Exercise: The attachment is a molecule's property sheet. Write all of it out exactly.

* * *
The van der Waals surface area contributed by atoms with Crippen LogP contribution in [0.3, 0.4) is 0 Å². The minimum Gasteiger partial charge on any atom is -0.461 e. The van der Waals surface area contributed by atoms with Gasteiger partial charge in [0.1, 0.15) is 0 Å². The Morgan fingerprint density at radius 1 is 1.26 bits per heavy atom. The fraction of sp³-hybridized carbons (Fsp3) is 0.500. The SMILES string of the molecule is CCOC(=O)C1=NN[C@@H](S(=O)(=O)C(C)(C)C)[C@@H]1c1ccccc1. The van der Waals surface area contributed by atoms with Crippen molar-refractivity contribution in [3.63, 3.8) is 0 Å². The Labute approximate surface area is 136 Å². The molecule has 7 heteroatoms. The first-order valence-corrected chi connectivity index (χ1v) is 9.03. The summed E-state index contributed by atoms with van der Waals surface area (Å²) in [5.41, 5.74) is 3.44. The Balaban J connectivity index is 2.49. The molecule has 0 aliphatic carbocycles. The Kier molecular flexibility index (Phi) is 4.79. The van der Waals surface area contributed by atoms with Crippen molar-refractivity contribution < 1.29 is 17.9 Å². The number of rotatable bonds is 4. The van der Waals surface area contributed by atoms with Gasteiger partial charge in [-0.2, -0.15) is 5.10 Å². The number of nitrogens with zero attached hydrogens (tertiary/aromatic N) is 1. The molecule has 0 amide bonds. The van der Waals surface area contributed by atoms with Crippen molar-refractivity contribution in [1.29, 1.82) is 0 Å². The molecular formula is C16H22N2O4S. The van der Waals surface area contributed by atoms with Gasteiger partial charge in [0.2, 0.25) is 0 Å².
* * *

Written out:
The van der Waals surface area contributed by atoms with Crippen LogP contribution in [0.3, 0.4) is 0 Å². The minimum Gasteiger partial charge on any atom is -0.461 e. The van der Waals surface area contributed by atoms with Gasteiger partial charge in [0.1, 0.15) is 0 Å². The Morgan fingerprint density at radius 1 is 1.26 bits per heavy atom. The fraction of sp³-hybridized carbons (Fsp3) is 0.500. The SMILES string of the molecule is CCOC(=O)C1=NN[C@@H](S(=O)(=O)C(C)(C)C)[C@@H]1c1ccccc1. The van der Waals surface area contributed by atoms with Crippen molar-refractivity contribution in [3.63, 3.8) is 0 Å². The Labute approximate surface area is 136 Å². The molecule has 7 heteroatoms. The first-order valence-corrected chi connectivity index (χ1v) is 9.03. The summed E-state index contributed by atoms with van der Waals surface area (Å²) in [5.41, 5.74) is 3.44. The Balaban J connectivity index is 2.49. The molecule has 0 aliphatic carbocycles. The Kier molecular flexibility index (Phi) is 4.79. The van der Waals surface area contributed by atoms with Crippen molar-refractivity contribution < 1.29 is 17.9 Å². The number of rotatable bonds is 4. The van der Waals surface area contributed by atoms with Gasteiger partial charge in [-0.2, -0.15) is 5.10 Å². The number of nitrogens with zero attached hydrogens (tertiary/aromatic N) is 1. The molecule has 0 amide bonds. The van der Waals surface area contributed by atoms with Crippen molar-refractivity contribution in [1.29, 1.82) is 0 Å². The molecular formula is C16H22N2O4S. The van der Waals surface area contributed by atoms with Gasteiger partial charge in [0.2, 0.25) is 0 Å².